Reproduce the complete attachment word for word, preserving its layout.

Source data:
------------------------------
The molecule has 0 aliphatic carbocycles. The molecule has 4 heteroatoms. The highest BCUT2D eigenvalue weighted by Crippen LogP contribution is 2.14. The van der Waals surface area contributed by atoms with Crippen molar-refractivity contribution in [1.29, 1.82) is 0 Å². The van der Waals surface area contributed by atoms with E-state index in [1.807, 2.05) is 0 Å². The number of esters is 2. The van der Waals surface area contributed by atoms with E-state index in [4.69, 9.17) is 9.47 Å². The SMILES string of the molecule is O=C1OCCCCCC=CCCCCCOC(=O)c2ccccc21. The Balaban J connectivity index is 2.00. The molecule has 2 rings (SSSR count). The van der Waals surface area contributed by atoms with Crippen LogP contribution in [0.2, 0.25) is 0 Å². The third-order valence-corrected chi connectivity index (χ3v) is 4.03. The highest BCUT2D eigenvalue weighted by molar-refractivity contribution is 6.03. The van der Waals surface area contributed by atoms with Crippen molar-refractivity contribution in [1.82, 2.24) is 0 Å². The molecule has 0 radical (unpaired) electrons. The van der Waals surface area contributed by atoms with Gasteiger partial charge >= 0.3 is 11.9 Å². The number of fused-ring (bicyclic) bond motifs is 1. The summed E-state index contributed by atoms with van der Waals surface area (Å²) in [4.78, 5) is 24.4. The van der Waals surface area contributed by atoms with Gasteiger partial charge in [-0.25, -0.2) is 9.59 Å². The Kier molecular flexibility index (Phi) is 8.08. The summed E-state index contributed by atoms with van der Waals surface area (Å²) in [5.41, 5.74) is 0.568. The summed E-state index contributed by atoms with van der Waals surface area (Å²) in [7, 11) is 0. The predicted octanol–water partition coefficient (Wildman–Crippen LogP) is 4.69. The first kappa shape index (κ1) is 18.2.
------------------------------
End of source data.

The molecule has 0 aliphatic carbocycles. The molecule has 4 heteroatoms. The highest BCUT2D eigenvalue weighted by Crippen LogP contribution is 2.14. The van der Waals surface area contributed by atoms with Crippen molar-refractivity contribution in [1.29, 1.82) is 0 Å². The van der Waals surface area contributed by atoms with E-state index in [1.807, 2.05) is 0 Å². The number of esters is 2. The van der Waals surface area contributed by atoms with E-state index in [4.69, 9.17) is 9.47 Å². The SMILES string of the molecule is O=C1OCCCCCC=CCCCCCOC(=O)c2ccccc21. The Balaban J connectivity index is 2.00. The molecule has 2 rings (SSSR count). The van der Waals surface area contributed by atoms with Crippen LogP contribution in [0.2, 0.25) is 0 Å². The third-order valence-corrected chi connectivity index (χ3v) is 4.03. The highest BCUT2D eigenvalue weighted by molar-refractivity contribution is 6.03. The van der Waals surface area contributed by atoms with Crippen molar-refractivity contribution in [1.82, 2.24) is 0 Å². The molecule has 0 radical (unpaired) electrons. The van der Waals surface area contributed by atoms with Gasteiger partial charge >= 0.3 is 11.9 Å². The number of fused-ring (bicyclic) bond motifs is 1. The summed E-state index contributed by atoms with van der Waals surface area (Å²) in [4.78, 5) is 24.4. The van der Waals surface area contributed by atoms with Gasteiger partial charge in [-0.25, -0.2) is 9.59 Å². The Kier molecular flexibility index (Phi) is 8.08. The summed E-state index contributed by atoms with van der Waals surface area (Å²) in [5.41, 5.74) is 0.568. The summed E-state index contributed by atoms with van der Waals surface area (Å²) in [7, 11) is 0. The predicted octanol–water partition coefficient (Wildman–Crippen LogP) is 4.69. The first kappa shape index (κ1) is 18.2.